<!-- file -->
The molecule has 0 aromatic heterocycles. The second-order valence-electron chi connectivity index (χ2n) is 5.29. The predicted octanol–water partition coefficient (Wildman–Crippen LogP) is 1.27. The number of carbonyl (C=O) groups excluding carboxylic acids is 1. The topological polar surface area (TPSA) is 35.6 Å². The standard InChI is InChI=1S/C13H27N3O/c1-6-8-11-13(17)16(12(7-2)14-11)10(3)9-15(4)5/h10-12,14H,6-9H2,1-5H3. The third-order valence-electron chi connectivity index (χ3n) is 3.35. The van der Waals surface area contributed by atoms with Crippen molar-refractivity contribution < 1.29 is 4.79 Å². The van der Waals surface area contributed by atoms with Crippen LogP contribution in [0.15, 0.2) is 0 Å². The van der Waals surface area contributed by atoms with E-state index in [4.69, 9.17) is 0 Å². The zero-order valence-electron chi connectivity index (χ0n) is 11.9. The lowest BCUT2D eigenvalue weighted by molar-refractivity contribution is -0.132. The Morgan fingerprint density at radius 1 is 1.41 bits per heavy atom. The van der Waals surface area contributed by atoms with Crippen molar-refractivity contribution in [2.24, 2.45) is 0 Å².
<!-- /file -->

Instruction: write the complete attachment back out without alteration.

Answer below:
The molecule has 0 aromatic heterocycles. The second-order valence-electron chi connectivity index (χ2n) is 5.29. The predicted octanol–water partition coefficient (Wildman–Crippen LogP) is 1.27. The number of carbonyl (C=O) groups excluding carboxylic acids is 1. The topological polar surface area (TPSA) is 35.6 Å². The standard InChI is InChI=1S/C13H27N3O/c1-6-8-11-13(17)16(12(7-2)14-11)10(3)9-15(4)5/h10-12,14H,6-9H2,1-5H3. The third-order valence-electron chi connectivity index (χ3n) is 3.35. The van der Waals surface area contributed by atoms with Crippen molar-refractivity contribution < 1.29 is 4.79 Å². The van der Waals surface area contributed by atoms with Crippen LogP contribution in [0.15, 0.2) is 0 Å². The van der Waals surface area contributed by atoms with E-state index in [4.69, 9.17) is 0 Å². The zero-order valence-electron chi connectivity index (χ0n) is 11.9. The lowest BCUT2D eigenvalue weighted by molar-refractivity contribution is -0.132. The Morgan fingerprint density at radius 1 is 1.41 bits per heavy atom. The van der Waals surface area contributed by atoms with Crippen molar-refractivity contribution in [2.24, 2.45) is 0 Å².